House Farm Bill: Continued Subsidies at the Cost of Wildlife

America’s wildlife benefit from what has been more than $5 billion in annual conservation support through the Farm Bill, but these investments in our natural heritage are threatened by crop insurance subsidies from the same bill that encourage farmers to plow grassland, wetland and forest. While the Senate’s version of the 2012 Farm Bill contains an amendment that requires farmers receiving crop insurance subsidies to take basic conservation measures to protect soil, water and wildlife (provisions known as “conservation compliance”), the draft House Farm Bill does not include conservation compliance. Failure to link conservation compliance to crop insurance subsidies could have major impacts on species like sage grouse.Map of sage grouse range and agricultural expansion

Sage grouse are dependent on sage brush habitat for nesting and food sources and much of this sage brush habitat overlaps with farmland in the western U.S. –  31 percent of sage grouse range is privately owned.

New analysis from the Environmental Working Group shows that increased crop production is leading to grassland (and wetland) loss in parts of the sage grouse range. More than half a million acres of habitat has been plowed under in just three years.

Conservation compliance has been proven to protect clean water, prevent soil erosion and preserve wildlife on millions of acres of America’s farmland. In order to protect vital habitat for sage grouse and other species that depend on grasslands and wetlands, the House should take similar action to the Senate and add conservation compliance requirements back into crop insurance subsidies as the bill moves through the chamber later this week.

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Budget Savings, Wildlife Benefits, and Family Farmer Benefits from Limiting Government Subsidies to the Largest Farms

Farm program subsidies, crop prices, and land values all tripled in the Dakotas in just 15 years, as has the loss of prairie pothole grassland.  Eastern North Dakota lost 10% to 15% of wetlands and grassland to crop use in just three years.  At this rate, most of the remaining grassland habitat in this major nesting region for ducks and shorebirds will be gone in just 15 years.

This is not a good time to abandon 25 years of protection for wetlands and grasslands, but crucial protections will vanish unless the Senate amends the farm bill recently passed by the Senate Agricultural Committee.  Fortunately, a budget smart farm bill amendment by Senators Toomey and Shaheen aims to save billions of tax dollars by limiting federal crop insurance subsidies to the largest farmers to $40,000 per farm.  Since the larger farmers own the great majority of the land, these subsidy limits also considerably reduce major farm program drivers for prairie grassland and wetland conversion.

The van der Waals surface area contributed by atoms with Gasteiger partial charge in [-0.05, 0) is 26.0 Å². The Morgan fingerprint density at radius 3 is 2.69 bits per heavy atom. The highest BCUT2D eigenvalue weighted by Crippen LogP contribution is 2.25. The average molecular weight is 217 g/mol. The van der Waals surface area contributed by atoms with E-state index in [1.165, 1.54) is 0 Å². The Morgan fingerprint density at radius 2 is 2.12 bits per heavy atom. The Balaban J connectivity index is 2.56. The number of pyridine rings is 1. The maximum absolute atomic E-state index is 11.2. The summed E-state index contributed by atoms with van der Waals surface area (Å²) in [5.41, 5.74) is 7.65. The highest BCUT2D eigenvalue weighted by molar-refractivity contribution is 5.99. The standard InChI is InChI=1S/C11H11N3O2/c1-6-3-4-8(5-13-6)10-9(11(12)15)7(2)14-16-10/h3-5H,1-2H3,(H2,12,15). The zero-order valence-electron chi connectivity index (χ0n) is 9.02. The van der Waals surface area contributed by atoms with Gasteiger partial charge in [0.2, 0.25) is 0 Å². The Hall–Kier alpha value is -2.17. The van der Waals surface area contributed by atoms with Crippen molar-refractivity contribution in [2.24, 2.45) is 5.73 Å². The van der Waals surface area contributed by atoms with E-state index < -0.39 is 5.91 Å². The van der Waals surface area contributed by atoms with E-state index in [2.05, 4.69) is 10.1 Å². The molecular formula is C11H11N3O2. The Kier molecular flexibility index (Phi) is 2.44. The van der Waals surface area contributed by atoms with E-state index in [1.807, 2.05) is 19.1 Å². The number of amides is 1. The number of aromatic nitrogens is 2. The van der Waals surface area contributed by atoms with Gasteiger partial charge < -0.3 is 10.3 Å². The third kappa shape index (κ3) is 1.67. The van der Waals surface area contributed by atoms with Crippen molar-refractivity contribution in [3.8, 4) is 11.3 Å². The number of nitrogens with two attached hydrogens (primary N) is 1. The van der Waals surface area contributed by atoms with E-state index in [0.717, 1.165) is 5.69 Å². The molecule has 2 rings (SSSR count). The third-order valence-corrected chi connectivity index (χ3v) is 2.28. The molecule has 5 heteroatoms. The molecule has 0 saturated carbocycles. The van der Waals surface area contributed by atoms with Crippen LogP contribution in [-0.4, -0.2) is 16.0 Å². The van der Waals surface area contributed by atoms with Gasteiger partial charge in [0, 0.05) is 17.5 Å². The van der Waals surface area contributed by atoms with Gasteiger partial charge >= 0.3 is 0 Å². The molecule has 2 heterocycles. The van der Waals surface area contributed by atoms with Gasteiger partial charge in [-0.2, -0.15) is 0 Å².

Limiting crop insurance subsidies to $40,000 per farm primarily aims to reduce the federal budget deficit.  This works because subsidy limits especially affect the largest 10% of crop farms, who enjoy 75% of the program payments.  These giant farming operations historically increase their subsidies by adding more cropland.  They expand 1) by buying other farms, 2) by renting, and 3) by plowing up prairie pothole grassland.  But farmers large enough to already reach the proposed $40,000 payment limit no-longer will increase their subsidy by increasing cropland area.  Today’s more than 90 percent of farms, and all small farms, will not be directly affected by the proposed subsidy limits because their government subsidies are less than $40,000.  They own a very small portion of the crop land in the U.S., even though they still make up the vast majority of farms.  Subsidy limits actually help them compete.

Although the farm bill under consideration in the Senate (S3240) virtually eliminates compliance and swampbuster protection, Senator Cardin introduced a Senate amendment (2219) to re-introduce these important protections which have been part of farm programs for 25 years.  We think that this amendment is crucial, but its focus is soil conservation and wetland protection, not grasslands.  The $40,000 per farm limits on crop insurance subsidies, which Senators Toomey and Shaheen introduced in another amendment, reduces program pressures to plow up more prairie grassland and drain wetlands.

For over three decades, the U.S. Department of Agriculture has cautioned that farm subsidies could tilt the playing field toward the largest farmers, who capture so much of the subsidies, and away from more modest, family farms.  Meaningful payment limits address these uneven playing field problems, as well as the above budget and wildlife problems.

Meaningful subsidy limits address perverse incentives to expand cropland acreage, whether that expansion occurs by buying up neighboring farms or by busting out more prairie pothole grassland and draining wetlands.  The Senate has an opportunity simultaneously to achieve substantial budget savings, to provide major wildlife benefits, and to better serve family farms.